However, the organization will still keep running Windows XP on its computers for another year, and is seeking a third-party company to provide patches for these machines for the next 12 months.
Obviously, at a lower rate.
Microsoft entered into contract with the United States Army at the time of the retirement of its operating system in April last year to offer custom support for Window XP. It is estimated that organizations have to pay $200 per PC for this custom support within the first year.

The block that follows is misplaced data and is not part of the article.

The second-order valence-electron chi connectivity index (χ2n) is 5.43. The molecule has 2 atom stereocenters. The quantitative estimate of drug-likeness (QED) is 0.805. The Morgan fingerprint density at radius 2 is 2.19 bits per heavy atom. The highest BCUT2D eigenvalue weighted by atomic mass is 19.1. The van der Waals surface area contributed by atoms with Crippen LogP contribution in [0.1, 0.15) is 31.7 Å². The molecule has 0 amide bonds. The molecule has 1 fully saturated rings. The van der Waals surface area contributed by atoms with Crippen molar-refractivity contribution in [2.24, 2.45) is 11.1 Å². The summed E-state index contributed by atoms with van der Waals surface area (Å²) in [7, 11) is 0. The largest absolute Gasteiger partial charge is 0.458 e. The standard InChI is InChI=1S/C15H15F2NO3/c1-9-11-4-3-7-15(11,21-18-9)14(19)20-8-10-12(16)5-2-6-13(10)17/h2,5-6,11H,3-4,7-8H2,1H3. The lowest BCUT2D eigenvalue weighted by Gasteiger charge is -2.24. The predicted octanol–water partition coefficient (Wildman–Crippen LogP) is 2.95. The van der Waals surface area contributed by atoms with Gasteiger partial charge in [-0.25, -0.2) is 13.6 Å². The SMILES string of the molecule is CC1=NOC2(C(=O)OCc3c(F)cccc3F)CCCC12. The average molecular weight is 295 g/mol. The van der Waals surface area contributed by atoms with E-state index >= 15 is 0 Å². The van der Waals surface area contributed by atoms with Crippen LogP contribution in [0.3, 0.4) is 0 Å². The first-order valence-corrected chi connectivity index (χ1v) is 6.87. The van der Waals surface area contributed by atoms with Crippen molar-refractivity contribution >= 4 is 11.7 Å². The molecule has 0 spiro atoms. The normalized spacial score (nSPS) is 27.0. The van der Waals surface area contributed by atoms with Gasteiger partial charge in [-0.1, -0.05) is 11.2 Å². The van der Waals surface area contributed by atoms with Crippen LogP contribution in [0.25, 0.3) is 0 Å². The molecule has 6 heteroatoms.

The price doubles in the second year.
But as this request for information reveals, the US army is looking for a company to provide patches for Windows XP for around 8,000 computers that are in use right now:
“This procurement will ensure the Army has continued extended support to avoid security vulnerabilities on the existing licenses. The security updates for vulnerabilities rated ‘critical’ will be provided at no additional charge, but per hotfix, fees apply for security hotfixes rated ‘important.’ Non-security hotfixes are not available.”
So basically, they are only willing to pay for patches labeled Important.
The good thing is that the US army has got the migration process underway, and estimates the move to a newer operating system to be completed within the next 12 months.